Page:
We've cut the cord for communication, thanks to Bluetooth and Wi-Fi, but charging our little pocket supercomputers still takes a tether. Judging by the range of wireless charging technologies in the works, that might not be the case for much longer. A team from the University of Washington has demonstrated how lasers could be used to charge a device from across the room.
The team mounted a power cell on the back of a smartphone and hit it with a narrow laser beam in the near-infrared part of the spectrum. From a distance of 4.3 m (14 ft), the laser was able to deliver 2 W of power to a 97-sq cm (15-sq in) area, charging the phone about as quickly as a regular old USB cable.
The laser emitter is designed to automatically sense when a phone is ready to be charged, while the smartphone was programmed to send out high-frequency "chirps" inaudible to the human ear that tells the emitter where it is.
"This acoustic localization system ensures that the emitter can detect when a user has set the smartphone on the charging surface, which can be an ordinary location like a table across the room," says Vikram Iyer, co-author on a study describing the device.
A couple of safety measures were built into the system. To keep people from walking through the invisible beam, four low-power "guard beams" were also emitted surrounding the charging laser. These bounce off retroreflectors around the power cell, and reflect back to photodiodes on the emitter itself. If at any point that signal is interrupted, the system instantly shuts off the charge beam.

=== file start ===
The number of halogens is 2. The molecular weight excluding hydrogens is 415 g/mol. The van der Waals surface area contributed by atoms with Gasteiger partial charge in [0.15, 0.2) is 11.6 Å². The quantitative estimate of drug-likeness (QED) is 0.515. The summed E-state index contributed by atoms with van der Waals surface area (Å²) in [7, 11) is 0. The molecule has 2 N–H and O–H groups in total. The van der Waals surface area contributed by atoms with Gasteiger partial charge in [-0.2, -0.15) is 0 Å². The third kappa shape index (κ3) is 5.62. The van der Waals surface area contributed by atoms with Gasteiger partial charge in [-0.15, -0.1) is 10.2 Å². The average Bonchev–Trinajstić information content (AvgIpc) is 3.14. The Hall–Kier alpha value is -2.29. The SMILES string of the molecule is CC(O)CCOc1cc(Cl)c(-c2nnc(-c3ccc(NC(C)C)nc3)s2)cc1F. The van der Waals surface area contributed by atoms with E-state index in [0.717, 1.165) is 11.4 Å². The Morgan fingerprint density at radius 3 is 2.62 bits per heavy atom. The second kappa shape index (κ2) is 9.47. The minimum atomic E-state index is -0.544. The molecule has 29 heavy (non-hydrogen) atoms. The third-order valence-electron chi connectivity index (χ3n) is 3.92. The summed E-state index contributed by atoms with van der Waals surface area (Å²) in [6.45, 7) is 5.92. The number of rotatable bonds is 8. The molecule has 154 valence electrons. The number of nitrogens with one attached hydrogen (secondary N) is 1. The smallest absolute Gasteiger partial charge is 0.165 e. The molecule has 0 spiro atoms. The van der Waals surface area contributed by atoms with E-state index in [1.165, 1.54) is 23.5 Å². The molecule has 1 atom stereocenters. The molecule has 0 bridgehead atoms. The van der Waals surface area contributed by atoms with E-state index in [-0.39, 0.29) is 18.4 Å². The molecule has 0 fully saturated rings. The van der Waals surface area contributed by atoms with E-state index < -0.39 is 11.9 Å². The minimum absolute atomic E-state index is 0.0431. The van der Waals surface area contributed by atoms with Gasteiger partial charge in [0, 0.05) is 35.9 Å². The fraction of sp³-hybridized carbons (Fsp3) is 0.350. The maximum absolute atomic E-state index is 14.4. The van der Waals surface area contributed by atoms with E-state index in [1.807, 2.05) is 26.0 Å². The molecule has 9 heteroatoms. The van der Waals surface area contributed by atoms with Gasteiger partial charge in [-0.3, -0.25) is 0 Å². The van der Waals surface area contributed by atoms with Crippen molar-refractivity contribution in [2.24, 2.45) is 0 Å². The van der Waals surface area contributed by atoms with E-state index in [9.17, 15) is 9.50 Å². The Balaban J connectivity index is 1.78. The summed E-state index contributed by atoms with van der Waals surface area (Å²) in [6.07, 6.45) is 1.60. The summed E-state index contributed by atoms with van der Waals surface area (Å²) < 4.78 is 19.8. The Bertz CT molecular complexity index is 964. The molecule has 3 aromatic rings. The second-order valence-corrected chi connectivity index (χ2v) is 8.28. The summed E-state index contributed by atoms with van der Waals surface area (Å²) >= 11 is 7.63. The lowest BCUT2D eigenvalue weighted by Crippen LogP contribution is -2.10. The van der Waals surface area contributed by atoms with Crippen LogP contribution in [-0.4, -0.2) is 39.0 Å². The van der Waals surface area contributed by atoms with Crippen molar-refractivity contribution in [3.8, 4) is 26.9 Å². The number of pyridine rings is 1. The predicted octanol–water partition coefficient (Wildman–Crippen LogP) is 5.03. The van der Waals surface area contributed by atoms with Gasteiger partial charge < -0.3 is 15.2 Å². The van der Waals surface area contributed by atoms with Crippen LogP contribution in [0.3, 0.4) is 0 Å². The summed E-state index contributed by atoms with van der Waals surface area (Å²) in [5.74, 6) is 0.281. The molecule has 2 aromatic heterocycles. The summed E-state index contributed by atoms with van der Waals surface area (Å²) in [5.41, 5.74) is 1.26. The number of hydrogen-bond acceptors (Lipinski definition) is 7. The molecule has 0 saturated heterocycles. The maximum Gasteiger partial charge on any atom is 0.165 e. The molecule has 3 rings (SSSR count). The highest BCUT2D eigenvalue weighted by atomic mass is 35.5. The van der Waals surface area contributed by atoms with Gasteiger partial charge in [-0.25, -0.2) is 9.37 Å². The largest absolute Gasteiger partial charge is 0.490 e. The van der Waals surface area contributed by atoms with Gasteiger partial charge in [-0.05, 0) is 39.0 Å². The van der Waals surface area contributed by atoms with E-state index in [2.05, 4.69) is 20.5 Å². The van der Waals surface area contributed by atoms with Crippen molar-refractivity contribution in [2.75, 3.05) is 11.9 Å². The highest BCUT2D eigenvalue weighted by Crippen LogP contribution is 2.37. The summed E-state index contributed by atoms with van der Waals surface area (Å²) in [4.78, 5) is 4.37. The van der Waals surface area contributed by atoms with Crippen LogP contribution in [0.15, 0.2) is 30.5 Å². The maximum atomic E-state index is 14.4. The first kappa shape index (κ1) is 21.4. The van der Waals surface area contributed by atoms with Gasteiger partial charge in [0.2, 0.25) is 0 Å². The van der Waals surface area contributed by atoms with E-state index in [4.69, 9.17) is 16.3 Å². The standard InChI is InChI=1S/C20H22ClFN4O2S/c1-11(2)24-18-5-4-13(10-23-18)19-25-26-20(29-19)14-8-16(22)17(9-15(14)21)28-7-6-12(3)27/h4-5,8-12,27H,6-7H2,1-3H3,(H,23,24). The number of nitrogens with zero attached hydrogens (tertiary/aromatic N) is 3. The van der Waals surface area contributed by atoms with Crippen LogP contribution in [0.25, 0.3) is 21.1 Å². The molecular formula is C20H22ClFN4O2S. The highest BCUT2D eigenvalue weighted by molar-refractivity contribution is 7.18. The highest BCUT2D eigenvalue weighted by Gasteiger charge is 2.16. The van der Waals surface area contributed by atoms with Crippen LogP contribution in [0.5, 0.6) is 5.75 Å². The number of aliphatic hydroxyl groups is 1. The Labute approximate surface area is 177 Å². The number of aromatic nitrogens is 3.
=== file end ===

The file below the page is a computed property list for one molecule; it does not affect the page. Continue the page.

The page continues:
"The guard beams are able to act faster than our quickest motions because those beams are reflected back to the emitter at the speed of light," says Shyam Gollakota, co-author on the study. "As a result, when the guard beam is interrupted by the movement of a person, the emitter detects this within a fraction of a second and deploys a shutter to block the charging beam before the person can come in contact with it."
To dissipate the excess heat generated by the charging beam, the researchers used strips of aluminum as a heat sink around the power cell. Not all of that heat was wasted though – a small thermoelectric generator harvested some of the energy and fed it back into the phone's battery.
According to the team, future iterations of the system could deliver power to an area up to 100 sq cm (15.5 sq in) from as far as 12 m (39 ft) away, potentially charging devices placed anywhere on a table.
But we still have to question just how practical this technology would be. Currently, commercial wireless chargers require phones to be placed on a mat (or a special piece of Ikea furniture), which is fine for topping up overnight but not much help if you want to use the device while it's charging. This laser emitter system doesn't seem to solve that problem – especially if the beam shuts off anytime you reach for the phone.
For wireless charging to really reach the realms of ubiquity enjoyed by wireless communication systems like Wi-Fi, it needs to fill a room or a wide area without us thinking about it. Strides are being made in that direction though. The Pi charger emits a short-range bubble around itself, which can wirelessly charge multiple nearby devices while they're in use. Duke University has outlined a wall-mounted panel that achieves something similar, and an ambitious Disney Research project managed to turn a whole room into a wireless charger.
The new study was published in the journal Proceedings of the Association for Computing Machinery on Interactive, Mobile, Wearable & Ubiquitous Technologies.
Source: University of Washington
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